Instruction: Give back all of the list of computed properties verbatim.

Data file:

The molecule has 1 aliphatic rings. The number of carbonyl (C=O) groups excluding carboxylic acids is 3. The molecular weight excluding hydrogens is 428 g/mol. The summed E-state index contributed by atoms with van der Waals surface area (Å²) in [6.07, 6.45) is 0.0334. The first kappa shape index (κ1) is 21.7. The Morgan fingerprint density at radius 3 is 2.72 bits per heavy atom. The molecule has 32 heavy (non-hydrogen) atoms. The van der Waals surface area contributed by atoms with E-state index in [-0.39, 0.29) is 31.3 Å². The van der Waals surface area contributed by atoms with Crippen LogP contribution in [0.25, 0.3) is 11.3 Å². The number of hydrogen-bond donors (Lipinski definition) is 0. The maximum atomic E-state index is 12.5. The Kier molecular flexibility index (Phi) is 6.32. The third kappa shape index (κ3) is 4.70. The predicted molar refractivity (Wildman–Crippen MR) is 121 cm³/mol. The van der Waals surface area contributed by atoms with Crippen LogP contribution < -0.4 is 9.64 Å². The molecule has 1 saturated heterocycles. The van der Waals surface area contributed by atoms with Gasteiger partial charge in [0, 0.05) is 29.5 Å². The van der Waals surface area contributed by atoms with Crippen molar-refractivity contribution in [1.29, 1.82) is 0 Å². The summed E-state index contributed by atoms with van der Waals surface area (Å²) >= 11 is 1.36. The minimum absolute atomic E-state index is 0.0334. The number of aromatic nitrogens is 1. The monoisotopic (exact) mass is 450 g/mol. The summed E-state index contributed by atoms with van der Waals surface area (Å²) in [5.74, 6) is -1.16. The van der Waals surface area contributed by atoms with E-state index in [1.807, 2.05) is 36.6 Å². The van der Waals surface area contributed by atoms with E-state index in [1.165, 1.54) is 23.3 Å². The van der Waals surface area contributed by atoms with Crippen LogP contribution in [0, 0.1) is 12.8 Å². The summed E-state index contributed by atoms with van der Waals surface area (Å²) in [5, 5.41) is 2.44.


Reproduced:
The molecule has 1 aliphatic rings. The number of carbonyl (C=O) groups excluding carboxylic acids is 3. The molecular weight excluding hydrogens is 428 g/mol. The summed E-state index contributed by atoms with van der Waals surface area (Å²) in [6.07, 6.45) is 0.0334. The first kappa shape index (κ1) is 21.7. The Morgan fingerprint density at radius 3 is 2.72 bits per heavy atom. The molecule has 32 heavy (non-hydrogen) atoms. The van der Waals surface area contributed by atoms with E-state index in [-0.39, 0.29) is 31.3 Å². The van der Waals surface area contributed by atoms with Crippen LogP contribution in [0.25, 0.3) is 11.3 Å². The number of hydrogen-bond donors (Lipinski definition) is 0. The maximum atomic E-state index is 12.5. The Kier molecular flexibility index (Phi) is 6.32. The third kappa shape index (κ3) is 4.70. The predicted molar refractivity (Wildman–Crippen MR) is 121 cm³/mol. The van der Waals surface area contributed by atoms with Crippen LogP contribution < -0.4 is 9.64 Å². The molecule has 1 saturated heterocycles. The van der Waals surface area contributed by atoms with Gasteiger partial charge in [0, 0.05) is 29.5 Å². The van der Waals surface area contributed by atoms with Crippen molar-refractivity contribution in [1.29, 1.82) is 0 Å². The summed E-state index contributed by atoms with van der Waals surface area (Å²) >= 11 is 1.36. The minimum absolute atomic E-state index is 0.0334. The number of aromatic nitrogens is 1. The monoisotopic (exact) mass is 450 g/mol. The summed E-state index contributed by atoms with van der Waals surface area (Å²) in [5.74, 6) is -1.16. The van der Waals surface area contributed by atoms with E-state index in [1.807, 2.05) is 36.6 Å². The van der Waals surface area contributed by atoms with E-state index in [1.165, 1.54) is 23.3 Å². The van der Waals surface area contributed by atoms with Crippen LogP contribution in [0, 0.1) is 12.8 Å². The summed E-state index contributed by atoms with van der Waals surface area (Å²) in [5, 5.41) is 2.44.